In the beginning you kind of have to address it. So often on TV, fat characters are portrayed as if they're thinking all the time, like, "I'm fat. I'm fat buying coffee and I'm fat walking down the street." And I don't think that way. It's some exterior force that reminds me that I'm fat. Maybe me and all my friends are going to get matching T-shirts but then they don't have my size and I'm embarrassed. It's these exterior forces that remind you that you're fat. It was also important to me that Annie isn’t covering up in big, ugly clothes. She starts cool. She’s got cool friends. She’s got a great family. A lot of fat characters on TV shows, it's all about weight. They have nothing. They hate everything. That's just not been my experience. She wasn't going to get a makeover. She has a lot to start with and she's got to change her mind and defy all these rules of how you're supposed to be.

Courtesy of HULU/Allyson Riggs

Online harassment is a theme on Shrill. What are you trying to say about it?

Lindy has truly been harassed in a way that is horrifying. These are people who don’t know her and they don't care. It takes so much of the humanity out of people. At this point, it's very clear that it's not going to stop. People are not going to be like, "You know what? Let's participate in the internet differently." We have to figure out how we're going to deal with it. It's also the way those kinds of comments can truly haunt you. You can read a hundred positive comments and one negative one and you'll probably think about the negative one for the next three weeks. 

You aren’t on Twitter. Why? 

When I started playing Sarah Huckabee Sanders, I would just get hundreds of tweets — 50 percent from conservatives saying, like, "You're a disgusting pig who shouldn't be allowed to play this strong, impressive woman" and 50 percent from liberals: "You are too beautiful to play that disgusting pig who's a liar." They bummed me out equally because it was true vitriol, and almost exclusively about how I look and how she looks. No amount of my friends' jokes on Twitter is enough for me to need that. Now I don't see it. That is part of the reason I felt so compelled to have a fat character on TV who has dignity. People just aren't used to seeing fat women on television. If you look at the number of impressions I’ve ever been able to do on SNL, it's really small because there's just not that many fat women in media.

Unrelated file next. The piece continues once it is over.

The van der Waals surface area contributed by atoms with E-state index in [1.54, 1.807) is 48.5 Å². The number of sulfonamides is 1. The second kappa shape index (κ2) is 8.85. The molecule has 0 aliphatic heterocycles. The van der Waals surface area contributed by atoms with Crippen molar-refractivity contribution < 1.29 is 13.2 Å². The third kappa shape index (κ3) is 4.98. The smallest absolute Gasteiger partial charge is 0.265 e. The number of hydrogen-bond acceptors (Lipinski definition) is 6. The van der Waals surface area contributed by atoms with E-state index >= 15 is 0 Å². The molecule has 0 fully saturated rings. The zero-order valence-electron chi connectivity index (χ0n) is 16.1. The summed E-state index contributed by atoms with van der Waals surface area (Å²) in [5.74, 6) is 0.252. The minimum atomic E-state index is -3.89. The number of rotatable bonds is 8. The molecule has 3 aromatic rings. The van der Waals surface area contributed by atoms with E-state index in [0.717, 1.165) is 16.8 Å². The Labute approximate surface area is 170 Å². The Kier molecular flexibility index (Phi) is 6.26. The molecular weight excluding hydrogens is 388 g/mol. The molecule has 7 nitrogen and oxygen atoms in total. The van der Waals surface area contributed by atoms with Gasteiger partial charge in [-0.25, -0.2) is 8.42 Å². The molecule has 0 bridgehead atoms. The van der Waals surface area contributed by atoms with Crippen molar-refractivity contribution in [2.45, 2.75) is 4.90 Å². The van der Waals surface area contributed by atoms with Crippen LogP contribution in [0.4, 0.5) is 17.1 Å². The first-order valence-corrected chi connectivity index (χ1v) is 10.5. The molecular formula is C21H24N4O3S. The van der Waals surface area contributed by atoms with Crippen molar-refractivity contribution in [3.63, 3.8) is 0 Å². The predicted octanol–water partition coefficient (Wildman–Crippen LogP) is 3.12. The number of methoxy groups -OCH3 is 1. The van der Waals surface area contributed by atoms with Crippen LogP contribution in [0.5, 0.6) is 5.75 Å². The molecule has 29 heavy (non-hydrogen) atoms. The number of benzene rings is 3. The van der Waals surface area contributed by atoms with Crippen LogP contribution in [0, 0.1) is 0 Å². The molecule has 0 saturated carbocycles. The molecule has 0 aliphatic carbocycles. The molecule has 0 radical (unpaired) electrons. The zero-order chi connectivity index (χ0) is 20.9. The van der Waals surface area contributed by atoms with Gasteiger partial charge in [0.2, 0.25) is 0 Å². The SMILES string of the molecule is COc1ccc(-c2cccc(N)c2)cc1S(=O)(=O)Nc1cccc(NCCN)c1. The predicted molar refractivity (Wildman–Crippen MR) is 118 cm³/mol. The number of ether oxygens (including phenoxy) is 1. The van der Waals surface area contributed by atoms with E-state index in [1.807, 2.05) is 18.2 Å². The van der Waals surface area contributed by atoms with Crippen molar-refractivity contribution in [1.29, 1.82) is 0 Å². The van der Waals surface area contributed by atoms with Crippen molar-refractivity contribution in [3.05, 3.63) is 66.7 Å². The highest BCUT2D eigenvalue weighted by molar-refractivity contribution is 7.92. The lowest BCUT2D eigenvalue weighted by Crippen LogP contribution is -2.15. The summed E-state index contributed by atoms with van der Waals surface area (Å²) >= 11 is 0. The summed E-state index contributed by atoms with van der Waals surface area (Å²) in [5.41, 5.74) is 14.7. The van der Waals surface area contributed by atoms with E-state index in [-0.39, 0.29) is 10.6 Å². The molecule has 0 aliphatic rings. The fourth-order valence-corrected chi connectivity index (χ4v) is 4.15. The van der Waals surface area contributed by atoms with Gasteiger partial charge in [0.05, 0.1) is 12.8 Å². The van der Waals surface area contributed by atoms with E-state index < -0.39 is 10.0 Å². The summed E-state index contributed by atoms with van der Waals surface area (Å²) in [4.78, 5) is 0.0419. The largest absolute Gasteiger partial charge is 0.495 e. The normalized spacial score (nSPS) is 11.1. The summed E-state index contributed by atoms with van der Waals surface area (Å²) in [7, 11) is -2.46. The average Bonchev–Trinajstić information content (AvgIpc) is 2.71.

Photographed by Meredith Jenks

How was it having Lorne Michaels as your executive producer?

I've always gone to Lorne when I've done stuff outside of the show to get his opinion. Especially because this is kind of my first big thing that's my own, I couldn't imagine doing this without him. He got it right away and was so encouraging. It’s a pretty different tone than SNL. It’s been huge to be able to call on him in those moments where I’m like, "What the hell?" I know he has my back.

Have you thought about when you'll leave SNL?

Certainly. This is my seventh season. That's a long time. I'm really proud of what I've done there but I don't feel at this moment that I'm ready to go. I'll definitely go back for another season. This was a huge thing for me, going into Shrill. I didn't know how to write a narrative show or produce or be in an edit room or work with a music supervisor. Then I started doing it and it was like, "Oh it's just SNL. I've done this before." That was really empowering.

Photographed by Meredith Jenks

A version of this story appears in the Feb. 13 issue of The Hollywood Reporter magazine. To receive the magazine, click here to subscribe.